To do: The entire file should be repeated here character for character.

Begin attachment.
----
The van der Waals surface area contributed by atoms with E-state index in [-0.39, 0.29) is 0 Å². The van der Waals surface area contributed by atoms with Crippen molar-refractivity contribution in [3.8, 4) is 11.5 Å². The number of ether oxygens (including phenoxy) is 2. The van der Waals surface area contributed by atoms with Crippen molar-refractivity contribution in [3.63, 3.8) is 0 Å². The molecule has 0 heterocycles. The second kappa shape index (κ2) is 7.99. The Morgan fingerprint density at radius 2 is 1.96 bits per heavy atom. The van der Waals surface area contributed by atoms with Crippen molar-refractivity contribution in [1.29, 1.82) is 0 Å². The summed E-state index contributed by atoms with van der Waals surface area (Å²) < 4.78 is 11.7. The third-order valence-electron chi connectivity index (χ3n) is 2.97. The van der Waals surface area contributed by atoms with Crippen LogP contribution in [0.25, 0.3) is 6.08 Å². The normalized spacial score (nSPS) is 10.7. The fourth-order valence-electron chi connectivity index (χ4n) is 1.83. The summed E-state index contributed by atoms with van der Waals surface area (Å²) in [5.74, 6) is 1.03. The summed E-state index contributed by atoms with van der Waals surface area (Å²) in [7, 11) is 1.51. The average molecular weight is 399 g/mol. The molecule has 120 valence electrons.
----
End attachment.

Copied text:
The van der Waals surface area contributed by atoms with E-state index in [-0.39, 0.29) is 0 Å². The van der Waals surface area contributed by atoms with Crippen molar-refractivity contribution in [3.8, 4) is 11.5 Å². The number of ether oxygens (including phenoxy) is 2. The van der Waals surface area contributed by atoms with Crippen molar-refractivity contribution in [3.63, 3.8) is 0 Å². The molecule has 0 heterocycles. The second kappa shape index (κ2) is 7.99. The Morgan fingerprint density at radius 2 is 1.96 bits per heavy atom. The van der Waals surface area contributed by atoms with Crippen molar-refractivity contribution in [1.29, 1.82) is 0 Å². The summed E-state index contributed by atoms with van der Waals surface area (Å²) < 4.78 is 11.7. The third-order valence-electron chi connectivity index (χ3n) is 2.97. The van der Waals surface area contributed by atoms with Crippen LogP contribution in [0.25, 0.3) is 6.08 Å². The normalized spacial score (nSPS) is 10.7. The fourth-order valence-electron chi connectivity index (χ4n) is 1.83. The summed E-state index contributed by atoms with van der Waals surface area (Å²) in [5.74, 6) is 1.03. The summed E-state index contributed by atoms with van der Waals surface area (Å²) in [7, 11) is 1.51. The average molecular weight is 399 g/mol. The molecule has 120 valence electrons.